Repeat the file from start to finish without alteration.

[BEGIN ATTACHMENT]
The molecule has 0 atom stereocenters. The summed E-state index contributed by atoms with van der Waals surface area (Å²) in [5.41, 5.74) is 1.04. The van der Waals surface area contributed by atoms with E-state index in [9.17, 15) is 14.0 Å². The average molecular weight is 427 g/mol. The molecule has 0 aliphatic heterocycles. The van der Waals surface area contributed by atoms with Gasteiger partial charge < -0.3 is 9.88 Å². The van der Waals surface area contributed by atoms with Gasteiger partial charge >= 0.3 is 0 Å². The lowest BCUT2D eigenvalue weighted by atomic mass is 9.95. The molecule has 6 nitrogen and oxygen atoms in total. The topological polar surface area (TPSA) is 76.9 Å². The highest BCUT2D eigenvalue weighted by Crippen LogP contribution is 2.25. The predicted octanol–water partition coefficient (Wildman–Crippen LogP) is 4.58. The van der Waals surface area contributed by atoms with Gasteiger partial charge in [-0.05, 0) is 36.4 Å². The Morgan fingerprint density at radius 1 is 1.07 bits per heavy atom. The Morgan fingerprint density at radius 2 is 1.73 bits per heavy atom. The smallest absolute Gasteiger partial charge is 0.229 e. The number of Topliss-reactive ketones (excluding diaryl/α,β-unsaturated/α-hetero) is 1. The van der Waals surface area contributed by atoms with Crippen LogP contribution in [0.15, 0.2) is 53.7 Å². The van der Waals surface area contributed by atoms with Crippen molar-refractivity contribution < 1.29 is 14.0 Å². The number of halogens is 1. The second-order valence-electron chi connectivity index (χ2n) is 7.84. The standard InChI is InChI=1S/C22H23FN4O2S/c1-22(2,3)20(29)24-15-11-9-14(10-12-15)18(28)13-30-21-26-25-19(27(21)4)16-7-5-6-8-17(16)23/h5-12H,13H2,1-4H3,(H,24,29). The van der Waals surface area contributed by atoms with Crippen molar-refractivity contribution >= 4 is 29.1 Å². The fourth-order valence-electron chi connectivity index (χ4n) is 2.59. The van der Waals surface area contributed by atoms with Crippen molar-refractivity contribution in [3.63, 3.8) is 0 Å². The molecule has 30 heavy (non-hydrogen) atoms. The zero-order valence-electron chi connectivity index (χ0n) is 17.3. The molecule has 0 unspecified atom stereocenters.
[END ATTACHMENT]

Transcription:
The molecule has 0 atom stereocenters. The summed E-state index contributed by atoms with van der Waals surface area (Å²) in [5.41, 5.74) is 1.04. The van der Waals surface area contributed by atoms with E-state index in [9.17, 15) is 14.0 Å². The average molecular weight is 427 g/mol. The molecule has 0 aliphatic heterocycles. The van der Waals surface area contributed by atoms with Gasteiger partial charge < -0.3 is 9.88 Å². The van der Waals surface area contributed by atoms with Gasteiger partial charge >= 0.3 is 0 Å². The lowest BCUT2D eigenvalue weighted by atomic mass is 9.95. The molecule has 6 nitrogen and oxygen atoms in total. The topological polar surface area (TPSA) is 76.9 Å². The highest BCUT2D eigenvalue weighted by Crippen LogP contribution is 2.25. The predicted octanol–water partition coefficient (Wildman–Crippen LogP) is 4.58. The van der Waals surface area contributed by atoms with Gasteiger partial charge in [-0.05, 0) is 36.4 Å². The Morgan fingerprint density at radius 1 is 1.07 bits per heavy atom. The Morgan fingerprint density at radius 2 is 1.73 bits per heavy atom. The smallest absolute Gasteiger partial charge is 0.229 e. The number of Topliss-reactive ketones (excluding diaryl/α,β-unsaturated/α-hetero) is 1. The van der Waals surface area contributed by atoms with Crippen LogP contribution in [0.15, 0.2) is 53.7 Å². The van der Waals surface area contributed by atoms with Crippen molar-refractivity contribution < 1.29 is 14.0 Å². The number of halogens is 1. The second-order valence-electron chi connectivity index (χ2n) is 7.84. The standard InChI is InChI=1S/C22H23FN4O2S/c1-22(2,3)20(29)24-15-11-9-14(10-12-15)18(28)13-30-21-26-25-19(27(21)4)16-7-5-6-8-17(16)23/h5-12H,13H2,1-4H3,(H,24,29). The van der Waals surface area contributed by atoms with Crippen molar-refractivity contribution >= 4 is 29.1 Å². The fourth-order valence-electron chi connectivity index (χ4n) is 2.59. The van der Waals surface area contributed by atoms with Crippen molar-refractivity contribution in [3.63, 3.8) is 0 Å². The molecule has 30 heavy (non-hydrogen) atoms. The zero-order valence-electron chi connectivity index (χ0n) is 17.3. The molecule has 0 unspecified atom stereocenters.